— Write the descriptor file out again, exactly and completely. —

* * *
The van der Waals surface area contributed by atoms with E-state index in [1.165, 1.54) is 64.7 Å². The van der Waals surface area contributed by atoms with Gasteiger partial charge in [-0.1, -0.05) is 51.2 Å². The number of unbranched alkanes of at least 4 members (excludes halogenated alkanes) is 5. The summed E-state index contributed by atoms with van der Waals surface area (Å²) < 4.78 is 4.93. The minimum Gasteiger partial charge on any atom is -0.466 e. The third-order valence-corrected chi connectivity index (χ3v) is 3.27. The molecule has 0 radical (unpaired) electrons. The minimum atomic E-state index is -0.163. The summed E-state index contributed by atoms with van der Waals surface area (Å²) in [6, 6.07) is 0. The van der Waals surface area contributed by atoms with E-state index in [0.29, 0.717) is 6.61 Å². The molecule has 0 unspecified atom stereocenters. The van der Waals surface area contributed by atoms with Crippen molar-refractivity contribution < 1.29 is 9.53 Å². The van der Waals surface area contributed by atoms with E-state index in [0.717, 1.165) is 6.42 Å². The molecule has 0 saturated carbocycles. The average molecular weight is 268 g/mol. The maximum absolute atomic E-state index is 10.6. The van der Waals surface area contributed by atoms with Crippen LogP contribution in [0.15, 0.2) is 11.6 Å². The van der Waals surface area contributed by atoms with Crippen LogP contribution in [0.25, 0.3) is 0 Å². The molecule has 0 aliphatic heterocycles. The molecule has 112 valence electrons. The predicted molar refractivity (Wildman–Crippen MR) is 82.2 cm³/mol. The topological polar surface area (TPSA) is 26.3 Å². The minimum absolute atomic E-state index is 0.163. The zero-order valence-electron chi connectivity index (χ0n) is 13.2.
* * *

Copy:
The van der Waals surface area contributed by atoms with E-state index in [1.165, 1.54) is 64.7 Å². The van der Waals surface area contributed by atoms with Gasteiger partial charge in [-0.1, -0.05) is 51.2 Å². The number of unbranched alkanes of at least 4 members (excludes halogenated alkanes) is 5. The summed E-state index contributed by atoms with van der Waals surface area (Å²) < 4.78 is 4.93. The minimum Gasteiger partial charge on any atom is -0.466 e. The third-order valence-corrected chi connectivity index (χ3v) is 3.27. The molecule has 0 radical (unpaired) electrons. The minimum atomic E-state index is -0.163. The summed E-state index contributed by atoms with van der Waals surface area (Å²) in [6, 6.07) is 0. The van der Waals surface area contributed by atoms with E-state index in [0.29, 0.717) is 6.61 Å². The molecule has 0 unspecified atom stereocenters. The van der Waals surface area contributed by atoms with Crippen molar-refractivity contribution < 1.29 is 9.53 Å². The van der Waals surface area contributed by atoms with E-state index in [0.717, 1.165) is 6.42 Å². The molecule has 0 saturated carbocycles. The average molecular weight is 268 g/mol. The maximum absolute atomic E-state index is 10.6. The van der Waals surface area contributed by atoms with Crippen LogP contribution in [0.15, 0.2) is 11.6 Å². The van der Waals surface area contributed by atoms with Crippen LogP contribution in [0.25, 0.3) is 0 Å². The molecule has 0 aliphatic heterocycles. The molecule has 112 valence electrons. The predicted molar refractivity (Wildman–Crippen MR) is 82.2 cm³/mol. The topological polar surface area (TPSA) is 26.3 Å². The minimum absolute atomic E-state index is 0.163. The zero-order valence-electron chi connectivity index (χ0n) is 13.2.